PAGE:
What do Australia and India have in common? The answer is that they both share one of Earth’s tectonic plates – the drifting eggshell-like pieces of Earth’s crust, on which all of our planet’s continents sit. However, the Indo-Australian Plate is a slightly unusual one, and the two countries may not share it for much longer. Recent Earthquakes beneath the Indian Ocean suggest that this plate may be in the process of breaking in two.
We generally think of the surface of our planet as being fixed and unchanging. The reality though, is that this isn’t true. Earth’s continents and the tectonic plates which make them up are not fixed at all, drifting slowly across the planet’s surface. For instance, as you’re reading this, most of Africa is moving slowly to the North West and quietly tearing the beginnings of a new ocean into Earth’s surface. Meanwhile, Hawaii is moving at a speed of about 7cm per year which is about as fast as your fingernails are growing.
Of course, these movements are tiny, compared to the size of the Earth and its continents, but they still cause pressure to build up in Earth’s surface. Sometimes, seemingly without warning, that pressure continues to build up and– SNAP! Something in Earth’s crust cracks or ruptures. This jostles the plates and can cause earthquakes which rattle entire countries. Any places situated at the edges of tectonic plates are particularly prone to earthquake activity, with California and Japan being high profile examples. With enough quakes, however, dramatic changes can happen in Earth’s crust. On rare occasions, larger tectonic plates can sometimes break apart into smaller ones – and that’s exactly what’s happening somewhere beneath the Indian Ocean right now.
April 11 this year saw two massive earthquakes strike west of Indonesia in quick succession, measuring 8.7 and 8.2 on the Richter scale. The result was a dramatic quadruple fault rupture in Earth’s crust (a rare event which is more or less exactly what it sounds like!) which caused shockwaves to reverberate around the whole planet. Around a week later quakes occurred across the world as the whole planet shivered in response.
Geologists, alarmed by what could have caused such a major event, took to analysing the quake. What they found was remarkable. Within roughly 160 seconds, four fault lines (existing fractures in the rock) tore apart under pressure. Remarkably though, this wasn’t at a plate boundary where this kind of activity is expected. It was right in the middle of the Indo-Australian plate. To the geologists looking at this data, this was like a smoking gun. A telltale sign that, as many had suspected, this particular tectonic plate is starting to fracture and split into two.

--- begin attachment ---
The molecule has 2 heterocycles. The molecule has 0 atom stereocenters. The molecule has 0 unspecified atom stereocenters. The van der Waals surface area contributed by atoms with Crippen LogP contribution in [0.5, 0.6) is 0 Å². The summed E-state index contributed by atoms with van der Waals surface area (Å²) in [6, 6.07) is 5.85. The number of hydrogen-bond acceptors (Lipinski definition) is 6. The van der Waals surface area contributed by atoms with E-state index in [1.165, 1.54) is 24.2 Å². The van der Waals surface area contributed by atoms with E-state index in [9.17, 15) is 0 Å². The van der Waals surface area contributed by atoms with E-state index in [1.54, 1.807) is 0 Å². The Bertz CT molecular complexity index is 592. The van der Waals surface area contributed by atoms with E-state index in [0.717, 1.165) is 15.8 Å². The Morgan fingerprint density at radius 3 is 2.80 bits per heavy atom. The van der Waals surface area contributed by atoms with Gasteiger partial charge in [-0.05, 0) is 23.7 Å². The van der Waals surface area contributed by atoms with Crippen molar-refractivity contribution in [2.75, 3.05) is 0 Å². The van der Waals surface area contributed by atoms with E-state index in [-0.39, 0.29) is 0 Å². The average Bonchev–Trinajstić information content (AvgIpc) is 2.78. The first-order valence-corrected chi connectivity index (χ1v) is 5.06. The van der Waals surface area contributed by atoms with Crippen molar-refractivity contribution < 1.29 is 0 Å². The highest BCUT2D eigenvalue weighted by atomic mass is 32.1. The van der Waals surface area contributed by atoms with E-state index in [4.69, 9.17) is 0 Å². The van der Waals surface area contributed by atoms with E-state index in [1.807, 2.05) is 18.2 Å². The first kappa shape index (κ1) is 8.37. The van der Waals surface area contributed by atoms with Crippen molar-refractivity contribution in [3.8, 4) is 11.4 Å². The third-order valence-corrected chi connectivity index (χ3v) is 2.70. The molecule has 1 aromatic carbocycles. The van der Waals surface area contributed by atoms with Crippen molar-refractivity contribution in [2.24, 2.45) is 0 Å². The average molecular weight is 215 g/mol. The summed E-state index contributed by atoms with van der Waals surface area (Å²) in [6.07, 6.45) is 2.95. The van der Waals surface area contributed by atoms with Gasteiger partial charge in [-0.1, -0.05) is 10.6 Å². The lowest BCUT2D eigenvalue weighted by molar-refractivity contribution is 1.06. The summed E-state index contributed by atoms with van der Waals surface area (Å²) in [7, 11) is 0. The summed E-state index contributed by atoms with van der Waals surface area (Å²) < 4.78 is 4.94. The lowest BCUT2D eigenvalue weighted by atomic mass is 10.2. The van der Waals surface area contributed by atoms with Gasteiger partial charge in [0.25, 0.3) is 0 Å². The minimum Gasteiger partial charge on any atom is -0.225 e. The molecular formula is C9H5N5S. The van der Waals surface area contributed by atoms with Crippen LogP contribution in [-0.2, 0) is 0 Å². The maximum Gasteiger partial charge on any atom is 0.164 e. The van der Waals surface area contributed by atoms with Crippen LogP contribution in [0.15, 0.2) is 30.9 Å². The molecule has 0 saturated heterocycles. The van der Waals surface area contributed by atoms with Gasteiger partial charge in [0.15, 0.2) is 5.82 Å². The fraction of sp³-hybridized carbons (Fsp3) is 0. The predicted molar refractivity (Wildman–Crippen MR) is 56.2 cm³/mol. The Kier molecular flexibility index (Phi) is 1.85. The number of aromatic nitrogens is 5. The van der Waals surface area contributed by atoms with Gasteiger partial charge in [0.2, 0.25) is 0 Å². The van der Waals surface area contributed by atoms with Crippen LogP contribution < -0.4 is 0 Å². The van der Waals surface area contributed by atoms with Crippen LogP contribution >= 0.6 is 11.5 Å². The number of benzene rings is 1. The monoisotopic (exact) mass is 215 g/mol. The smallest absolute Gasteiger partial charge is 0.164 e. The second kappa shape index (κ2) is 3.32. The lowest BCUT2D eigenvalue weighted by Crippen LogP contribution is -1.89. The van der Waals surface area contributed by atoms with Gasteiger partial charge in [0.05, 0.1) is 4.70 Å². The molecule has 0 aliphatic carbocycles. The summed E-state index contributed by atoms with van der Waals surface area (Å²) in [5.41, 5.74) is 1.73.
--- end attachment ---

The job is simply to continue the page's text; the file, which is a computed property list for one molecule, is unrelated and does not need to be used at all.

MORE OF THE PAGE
The Indo-Australian tectonic plate is already a bit of an oddity, being a rather thin and unusual shape compared with the others. The reason being that it was formed some 43 million years ago when two smaller plates (carrying the landmasses which would eventually become India and Australia) fused together. Since then though, it’s collided with the much more massive Eurasian plate. That collision has already caused enough pressure in Earth’s crust to create the Himalayas, one of the world’s most impressively tall mountain ranges. However, the Indo-Australian plate is still trying to move northwards. The western part of the plate is still pushing against the Himalayas, moving at about 3.7 centimetres per year, but the eastern part, including the entire continent of Australia, is moving at a much faster speed of around 5.6 centimetres per year. This is causing the whole tectonic plate to quite literally buckle, which is the root cause behind all of the quakes in the region over the past decade.
So what does this mean for anyone who happens to be living on that plate? Well, there are not going to be any sudden apocalyptic changes. After all, according to theories, this is not actually a new event – the Indo-Australian plate began to deform around 10 million years ago! Over millions of years, a new tectonic plate boundary will start to form under what is currently the Indian Ocean. This will cause thousands of similarly large earthquakes, but over such a length of time that they won’t be much more regular than they already are for those living around South-East Asia. All the same, planetary scientists are likely to continue watching this region with interest over the coming years.